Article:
Lin Nu

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Lin Nu (林駑) was a Chinese scholar and merchant in the early Ming dynasty. He is the ancestor of the philosopher Li Zhi.[1]

His father was Lin Lu (林閭). Around 1376 the 30 year old Lin Nu visited Ormuz in Persia, converted to Islam, and married a Semu girl (“娶色目女”) (either a Persian or an Arab girl) and brought her back to Quanzhou in Fujian.[2][3][4][5][6][7][8][9][10][11][12][13][14][15][16][17] This was recorded in the Lin and Li geneaology《林李宗谱》.

References[edit]

  1. ^ Zeitschrift der Deutschen Morgenländischen Gesellschaft: ZDMG, Volume 151. Contributor Deutsche Morgenländische Gesellschaft. Kommissionsverlag F. Steiner. 2001. pp. 420, 422. Retrieved 25 August 2014. 
  2. ^ Association for Asian studies (Ann Arbor;Michigan) (1976). A-L, Volumes 1-2. Columbia University Press. p. 817. ISBN 0-231-03801-1. Retrieved 2010-06-29. 
  3. ^ Chen, Da-Sheng. "CHINESE-IRANIAN RELATIONS vii. Persian Settlements in Southeastern China during the T'ang, Sung, and Yuan Dynasties". Encyclopedia Iranica. Retrieved 2010-06-28. 
  4. ^ Li Guang-qi, “Li-shi shi-xi tu” (Genealogi­cal list of the Li lineage), in Rong-shah Li-shi zu-pu (Genealogy of the Li lineage of Rong-shan), ms., Quan-­zhou, 1426.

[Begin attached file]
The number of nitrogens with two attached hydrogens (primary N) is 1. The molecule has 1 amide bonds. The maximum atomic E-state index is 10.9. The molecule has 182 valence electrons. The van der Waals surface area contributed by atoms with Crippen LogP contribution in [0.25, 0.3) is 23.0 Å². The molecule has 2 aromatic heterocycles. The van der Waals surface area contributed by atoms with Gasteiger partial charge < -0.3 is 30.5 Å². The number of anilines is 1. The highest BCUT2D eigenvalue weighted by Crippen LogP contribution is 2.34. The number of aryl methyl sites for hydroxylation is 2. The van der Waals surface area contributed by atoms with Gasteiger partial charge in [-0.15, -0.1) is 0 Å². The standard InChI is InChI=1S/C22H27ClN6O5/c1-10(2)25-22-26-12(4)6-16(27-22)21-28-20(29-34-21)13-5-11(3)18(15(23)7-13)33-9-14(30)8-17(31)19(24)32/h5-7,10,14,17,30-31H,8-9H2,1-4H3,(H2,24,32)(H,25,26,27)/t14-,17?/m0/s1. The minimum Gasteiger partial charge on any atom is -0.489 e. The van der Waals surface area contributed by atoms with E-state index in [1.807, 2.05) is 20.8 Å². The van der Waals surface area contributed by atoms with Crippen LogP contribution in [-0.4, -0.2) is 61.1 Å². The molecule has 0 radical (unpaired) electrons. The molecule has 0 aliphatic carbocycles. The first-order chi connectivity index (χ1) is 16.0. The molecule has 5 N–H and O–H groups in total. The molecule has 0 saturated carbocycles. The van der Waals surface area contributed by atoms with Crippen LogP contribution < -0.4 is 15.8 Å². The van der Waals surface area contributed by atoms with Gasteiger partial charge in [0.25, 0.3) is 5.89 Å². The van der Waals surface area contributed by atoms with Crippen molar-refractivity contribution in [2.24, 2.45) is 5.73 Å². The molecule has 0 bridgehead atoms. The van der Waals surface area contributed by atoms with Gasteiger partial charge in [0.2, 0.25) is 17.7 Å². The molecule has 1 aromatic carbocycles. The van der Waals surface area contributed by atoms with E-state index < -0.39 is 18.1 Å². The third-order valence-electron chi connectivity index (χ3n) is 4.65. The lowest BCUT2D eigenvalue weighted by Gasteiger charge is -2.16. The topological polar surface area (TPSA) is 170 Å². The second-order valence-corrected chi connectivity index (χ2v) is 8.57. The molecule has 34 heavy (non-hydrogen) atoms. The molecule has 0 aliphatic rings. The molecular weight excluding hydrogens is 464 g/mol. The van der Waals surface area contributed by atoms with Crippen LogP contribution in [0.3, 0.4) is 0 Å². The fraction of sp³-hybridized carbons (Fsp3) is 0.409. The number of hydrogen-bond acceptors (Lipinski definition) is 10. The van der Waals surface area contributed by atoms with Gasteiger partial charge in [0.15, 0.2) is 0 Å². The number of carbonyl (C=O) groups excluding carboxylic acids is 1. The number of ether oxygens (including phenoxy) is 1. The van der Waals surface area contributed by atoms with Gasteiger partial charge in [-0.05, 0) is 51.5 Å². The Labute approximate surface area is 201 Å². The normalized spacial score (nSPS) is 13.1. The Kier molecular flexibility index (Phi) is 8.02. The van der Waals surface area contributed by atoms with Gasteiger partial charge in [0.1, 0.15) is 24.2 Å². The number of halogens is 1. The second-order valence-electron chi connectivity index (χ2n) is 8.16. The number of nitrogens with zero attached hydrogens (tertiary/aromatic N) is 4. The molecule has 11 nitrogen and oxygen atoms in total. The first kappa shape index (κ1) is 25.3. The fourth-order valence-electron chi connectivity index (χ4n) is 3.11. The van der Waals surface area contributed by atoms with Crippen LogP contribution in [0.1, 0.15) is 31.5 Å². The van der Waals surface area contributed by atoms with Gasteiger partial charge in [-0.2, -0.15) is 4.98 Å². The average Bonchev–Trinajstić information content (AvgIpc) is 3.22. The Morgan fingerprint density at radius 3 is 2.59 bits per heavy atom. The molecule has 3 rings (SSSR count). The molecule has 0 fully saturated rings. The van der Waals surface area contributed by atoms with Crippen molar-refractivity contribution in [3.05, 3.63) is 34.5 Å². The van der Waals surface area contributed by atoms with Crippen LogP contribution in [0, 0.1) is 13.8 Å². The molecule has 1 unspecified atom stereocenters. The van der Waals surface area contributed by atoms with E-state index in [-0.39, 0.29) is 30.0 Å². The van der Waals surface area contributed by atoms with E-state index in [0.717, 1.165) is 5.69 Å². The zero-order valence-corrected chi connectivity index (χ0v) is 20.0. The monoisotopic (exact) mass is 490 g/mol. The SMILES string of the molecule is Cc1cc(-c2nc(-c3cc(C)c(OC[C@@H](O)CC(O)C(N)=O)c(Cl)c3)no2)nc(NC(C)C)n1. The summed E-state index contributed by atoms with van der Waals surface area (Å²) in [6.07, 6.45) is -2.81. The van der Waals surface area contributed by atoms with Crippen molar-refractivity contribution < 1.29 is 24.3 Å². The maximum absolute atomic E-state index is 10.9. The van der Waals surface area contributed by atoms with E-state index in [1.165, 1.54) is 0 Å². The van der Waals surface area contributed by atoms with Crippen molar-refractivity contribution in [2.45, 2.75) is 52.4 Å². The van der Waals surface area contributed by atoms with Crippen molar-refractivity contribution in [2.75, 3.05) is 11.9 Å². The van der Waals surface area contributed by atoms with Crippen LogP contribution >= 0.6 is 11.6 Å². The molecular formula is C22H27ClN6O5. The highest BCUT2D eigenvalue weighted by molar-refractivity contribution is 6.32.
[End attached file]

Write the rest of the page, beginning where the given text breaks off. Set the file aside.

5. ^ Joseph Needham (1971). Science and civilisation in China, Volume 4. Cambridge University Press. p. 495. ISBN 0-521-07060-0. Retrieved 2010-06-29. 
  6. ^ Association for Asian Studies. Ming Biographical History Project Committee, Luther Carrington Goodrich, Chao-ying Fang (1976). Dictionary of Ming biography, 1368-1644. Columbia University Press. p. 817. ISBN 0-231-03801-1. Retrieved February 9, 2011. 
  7. ^ Hung, Ming-Shui (1974). Yüan Hung-tao and the late Ming literary and intellectual movement (reprint ed.). University of Wisconsin-Madison. p. 222. Retrieved 25 August 2014. 
  8. ^ Zeitschrift der Deutschen Morgenländischen Gesellschaft: ZDMG, Volume 151. Contributor Deutsche Morgenländische Gesellschaft. Kommissionsverlag F. Steiner. 2001. p. 420. Retrieved 25 August 2014. 
  9. ^ Zeitschrift der Deutschen Morgenländischen Gesellschaft: ZDMG, Volume 151. Contributor Deutsche Morgenländische Gesellschaft. Kommissionsverlag F. Steiner. 2001. p. 422. Retrieved 25 August 2014. 
  10. ^ Asian culture, Issue 31. Contributor Singapore Society of Asian Studies. 新加坡亚洲研究学会. 2007. p. 59. Retrieved 25 August 2014.  The translator mistranslated xiyang (western ocean) as xiyu (western region) and mistranslated semu as "purple eyed". Original Chinese text says 洪武丙展九年,奉命发舶西洋,娶色目人.遂习其俗,终身不革. And 奉命發舶西洋;娶色目女,遂習其俗六世祖林駑, ...
  11. ^ Wang Tai Peng. "Zheng He and his Envoys’ Visits to Cairo in 1414 and 1433". p. 17. Retrieved 25 August 2014. The translator mistranslated xiyang (western ocean) as xiyu (western region) and mistranslated semu as "purple eyed". Original Chinese text says 洪武丙展九年,奉命发舶西洋,娶色目人.遂习其俗,终身不革. And 奉命發舶西洋;娶色目女,遂習其俗六世祖林駑, ...
  12. ^ 侯外庐. "李贽生平的战斗历程及其著述". 国学网. Retrieved 25 August 2014. 
  13. ^ 蔡庆佳, ed. (2009-08-30). "多元的泉州社会——以伊斯兰文化融合为例". 学术研究-学习在线. 来源: 学习在线. Retrieved 25 August 2014. 
  14. ^ 林其賢 (1988). 李卓吾事蹟繫年. 文津出版社. Retrieved 25 August 2014. 
  15. ^ 陳清輝 (1993). 李卓吾生平及其思想研究. 文津出版社. ISBN 9576681480. Retrieved 25 August 2014. 
  16. ^ 陈鹏 (1990). 中国婚姻史稿. 中华书局. Retrieved 25 August 2014. 
  17. ^ 海交史研究, Volumes 23-24. Contributors 中国海外交通史研究会, 福建省泉州海外交通史博物馆. 中国海外交通史研究会. 1993. p. 134. Retrieved 25 August 2014.